Secretary of Defense Chuck Hagel told Congress yesterday that the Obama Administration's hypothetical strike against Syria could cost "tens of millions." The reality might be much, much more than that.
The Senate has voted to move forward on the nomination of Chuck Hagel for defense secretary, clearing the way for confirmation of President Barack Obama's choice. The vote was 71-27 on Tuesday to end the GOP filibuster.
Not since the eminently forgettable and now justly forgotten Louis A. Johnson was chosen to dismantle the country's military budget after the Second World War -- just in time to leave this country woefully unprepared for the Korean one -- has a nominee for secretary of defense represented so clear and present a danger to the national security.
Sen. Lindsey Graham, R-S.C., says he doesn't think the nominations of Chuck Hagel to Defense Secretary and John Brennan to CIA Director should move forward until the White House answers some pressing questions on the consulate attack in Benghazi, Libya.
The Senate's "advice and consent" role doesn't require it to rubber-stamp a presidential appointee for secretary of defense who senators believe would weaken America in this increasingly dangerous world.
Washington continues to talk, but only talk, about the danger of Bashar al-Assad's increasingly desperate regime in Syria distributing its arsenal of high-tech or even nuclear weapons to terrorists throughout the Mideast.
Former Nebraska Sen. Chuck Hagel’s nomination to be Secretary of Defense should be withdrawn now. He delivered what may be the worst performance at a confirmation hearing ever given. He was described as “confused,” “befuddled,” and “self contradicting.” One of Mr. Hagel’s own backers deplored the lack of “charisma” the nominee showed during the hearings.
I subscribe to the general theory that a President - Republican or Democrat should be able to have the people running his Departments, Commissions and Agencies that he wants.
In case you were not sure how Chuck Hagel felt about Israel after his "Jewish lobby" comment.
Friends after this? We would say in my home state of Minnesota: Not so much.
Senator James Inhofe (R-OK), the ranking member of the Armed Services Committee, told the hearing today that while he respects Hagel's service, he cannot support his nomination. Inhofe detailed issues which Hagel has "switched positions" in the last few weeks.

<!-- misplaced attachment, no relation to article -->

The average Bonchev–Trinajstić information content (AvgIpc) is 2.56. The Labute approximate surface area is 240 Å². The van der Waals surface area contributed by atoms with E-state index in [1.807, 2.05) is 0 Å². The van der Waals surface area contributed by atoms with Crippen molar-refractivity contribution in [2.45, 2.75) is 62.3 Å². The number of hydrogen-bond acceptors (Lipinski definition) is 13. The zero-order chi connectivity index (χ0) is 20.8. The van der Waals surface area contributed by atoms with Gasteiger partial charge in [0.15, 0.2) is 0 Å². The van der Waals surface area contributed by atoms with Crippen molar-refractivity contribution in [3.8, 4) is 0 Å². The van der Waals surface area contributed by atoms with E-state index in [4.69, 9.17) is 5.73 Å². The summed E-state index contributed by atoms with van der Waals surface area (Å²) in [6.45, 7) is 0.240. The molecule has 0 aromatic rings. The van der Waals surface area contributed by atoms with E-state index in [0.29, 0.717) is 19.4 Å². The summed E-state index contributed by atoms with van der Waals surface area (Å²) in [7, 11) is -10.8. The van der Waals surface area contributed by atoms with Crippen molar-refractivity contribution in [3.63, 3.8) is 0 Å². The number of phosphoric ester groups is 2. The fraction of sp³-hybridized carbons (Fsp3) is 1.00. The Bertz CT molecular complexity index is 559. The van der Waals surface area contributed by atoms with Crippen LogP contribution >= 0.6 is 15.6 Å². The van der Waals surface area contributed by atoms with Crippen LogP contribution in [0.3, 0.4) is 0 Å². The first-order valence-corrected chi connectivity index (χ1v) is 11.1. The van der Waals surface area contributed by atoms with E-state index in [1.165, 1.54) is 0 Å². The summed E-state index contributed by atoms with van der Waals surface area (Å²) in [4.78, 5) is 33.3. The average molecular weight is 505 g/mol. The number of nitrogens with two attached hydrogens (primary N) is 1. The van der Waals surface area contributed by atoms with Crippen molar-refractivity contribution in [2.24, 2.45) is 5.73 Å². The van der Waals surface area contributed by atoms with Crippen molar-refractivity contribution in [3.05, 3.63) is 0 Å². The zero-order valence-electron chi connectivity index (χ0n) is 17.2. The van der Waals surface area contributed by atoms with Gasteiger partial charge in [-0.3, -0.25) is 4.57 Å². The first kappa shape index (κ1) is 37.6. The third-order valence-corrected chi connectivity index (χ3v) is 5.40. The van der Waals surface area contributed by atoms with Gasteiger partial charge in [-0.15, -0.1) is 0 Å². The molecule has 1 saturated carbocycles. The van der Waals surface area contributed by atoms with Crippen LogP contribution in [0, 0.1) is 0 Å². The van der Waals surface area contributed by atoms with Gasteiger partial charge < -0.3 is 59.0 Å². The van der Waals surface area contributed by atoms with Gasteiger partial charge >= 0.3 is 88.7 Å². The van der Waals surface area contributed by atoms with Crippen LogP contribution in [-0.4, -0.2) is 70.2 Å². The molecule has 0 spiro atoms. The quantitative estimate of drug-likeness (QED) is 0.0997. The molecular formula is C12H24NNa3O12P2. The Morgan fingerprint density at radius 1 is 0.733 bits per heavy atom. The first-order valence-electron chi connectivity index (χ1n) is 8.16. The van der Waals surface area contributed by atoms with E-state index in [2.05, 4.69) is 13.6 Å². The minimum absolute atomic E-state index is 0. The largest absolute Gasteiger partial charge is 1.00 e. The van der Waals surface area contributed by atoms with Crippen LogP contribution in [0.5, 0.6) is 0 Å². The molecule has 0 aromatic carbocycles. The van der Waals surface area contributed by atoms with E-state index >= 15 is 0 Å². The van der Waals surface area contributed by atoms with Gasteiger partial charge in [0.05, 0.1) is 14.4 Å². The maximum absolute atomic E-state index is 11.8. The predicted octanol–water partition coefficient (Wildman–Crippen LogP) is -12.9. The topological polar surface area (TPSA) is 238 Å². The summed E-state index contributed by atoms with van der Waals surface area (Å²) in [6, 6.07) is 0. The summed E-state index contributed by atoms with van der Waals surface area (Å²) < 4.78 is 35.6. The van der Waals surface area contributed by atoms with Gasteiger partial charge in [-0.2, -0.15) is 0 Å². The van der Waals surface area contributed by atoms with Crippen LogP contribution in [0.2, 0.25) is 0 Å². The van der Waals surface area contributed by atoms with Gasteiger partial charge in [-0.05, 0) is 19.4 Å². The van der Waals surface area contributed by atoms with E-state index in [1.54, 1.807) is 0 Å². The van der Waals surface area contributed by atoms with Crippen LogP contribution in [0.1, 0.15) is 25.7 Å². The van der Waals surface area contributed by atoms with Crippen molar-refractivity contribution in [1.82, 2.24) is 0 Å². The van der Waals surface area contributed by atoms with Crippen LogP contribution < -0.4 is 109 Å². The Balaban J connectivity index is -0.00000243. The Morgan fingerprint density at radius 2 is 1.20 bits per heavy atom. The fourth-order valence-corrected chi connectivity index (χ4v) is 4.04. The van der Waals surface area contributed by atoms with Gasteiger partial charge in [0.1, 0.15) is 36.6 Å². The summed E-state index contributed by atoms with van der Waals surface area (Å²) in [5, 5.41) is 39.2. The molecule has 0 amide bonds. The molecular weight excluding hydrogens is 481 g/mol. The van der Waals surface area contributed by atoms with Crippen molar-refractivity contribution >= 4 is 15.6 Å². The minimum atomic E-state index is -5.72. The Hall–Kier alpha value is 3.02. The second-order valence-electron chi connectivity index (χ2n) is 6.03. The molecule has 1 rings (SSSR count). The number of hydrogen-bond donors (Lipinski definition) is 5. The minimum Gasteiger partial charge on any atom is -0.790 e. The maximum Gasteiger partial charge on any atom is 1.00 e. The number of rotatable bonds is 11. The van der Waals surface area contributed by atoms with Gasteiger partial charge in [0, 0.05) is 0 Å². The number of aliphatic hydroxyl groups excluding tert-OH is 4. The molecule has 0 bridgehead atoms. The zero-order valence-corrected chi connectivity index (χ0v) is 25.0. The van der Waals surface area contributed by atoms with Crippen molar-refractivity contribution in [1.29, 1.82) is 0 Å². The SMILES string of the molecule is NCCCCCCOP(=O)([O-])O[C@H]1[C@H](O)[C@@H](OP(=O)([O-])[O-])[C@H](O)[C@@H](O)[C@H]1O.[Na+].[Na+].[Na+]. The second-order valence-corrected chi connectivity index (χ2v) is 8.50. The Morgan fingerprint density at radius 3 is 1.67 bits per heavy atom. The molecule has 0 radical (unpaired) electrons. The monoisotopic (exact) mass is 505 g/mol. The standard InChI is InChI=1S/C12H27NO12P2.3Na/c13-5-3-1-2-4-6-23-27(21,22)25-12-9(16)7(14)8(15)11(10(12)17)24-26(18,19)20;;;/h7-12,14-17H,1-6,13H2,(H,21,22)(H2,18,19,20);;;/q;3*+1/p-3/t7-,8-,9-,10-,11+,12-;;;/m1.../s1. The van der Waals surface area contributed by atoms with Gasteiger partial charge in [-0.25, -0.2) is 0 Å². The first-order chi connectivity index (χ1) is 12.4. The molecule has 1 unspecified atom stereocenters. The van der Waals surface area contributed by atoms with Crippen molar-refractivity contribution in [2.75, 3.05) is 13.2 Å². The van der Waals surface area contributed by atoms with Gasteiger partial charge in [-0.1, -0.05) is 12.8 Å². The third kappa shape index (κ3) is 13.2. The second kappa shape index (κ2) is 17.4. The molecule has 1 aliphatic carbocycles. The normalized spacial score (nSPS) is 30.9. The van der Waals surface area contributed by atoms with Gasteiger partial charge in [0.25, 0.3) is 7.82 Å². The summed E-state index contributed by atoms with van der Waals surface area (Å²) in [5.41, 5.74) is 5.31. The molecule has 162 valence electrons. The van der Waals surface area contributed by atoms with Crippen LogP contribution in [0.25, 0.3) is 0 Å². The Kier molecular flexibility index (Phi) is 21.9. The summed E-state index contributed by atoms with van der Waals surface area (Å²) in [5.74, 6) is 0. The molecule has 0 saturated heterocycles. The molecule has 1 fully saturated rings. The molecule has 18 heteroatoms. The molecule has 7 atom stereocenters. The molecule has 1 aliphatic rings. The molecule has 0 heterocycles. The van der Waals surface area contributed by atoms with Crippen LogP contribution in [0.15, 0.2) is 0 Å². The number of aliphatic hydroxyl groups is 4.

In a newsworthy act of political cowardice, Secretary of Defense Leon Panetta ran through the Pentagon's exit door as he announced he is striking down the 1994 Combat Exclusion Law. His timing means his successor, presumably Chuck Hagel, will inherit the task of defending the order to assign women to front-line military combat.
Former senator Chuck Hagel is a suave, energetic, spirited fellow. He is intelligent, and from his early youth apparently patriotic and undoubtedly courageous. He showed that in Vietnam. Hagel has been a Republican senator and an accomplished businessman. Now he is President Barack Obama's nominee for secretary of defense.
It should be interesting, the confirmation hearings on the nomination of Charles Hagel to be the next secretary of defense of the United States.
President Obama’s choice of former Nebraska Sen. Chuck Hagel for Sec. of Defense is a dangerous choice that telegraphs weakness toward Iran. In the Senate, Mr. Hagel compiled a worrisome record toward the world’s leading sponsor of terrorism.
"Chuck Hagel is out of the mainstream of thinking ... on most issues regarding foreign policy," says GOP Sen. Lindsey Graham. Neocon William Kristol concurs: Hagel is "out on the fringes."
Barack Obama, we have been told by his admirers on the left and right, is an instinctive centrist, a moderate always ready to negotiate compromises, a politician deeply interested in the nuances of public policy.
In the fortnight since Chuck Hagel's name was floated for secretary of defense, we have witnessed Washington at its worst.
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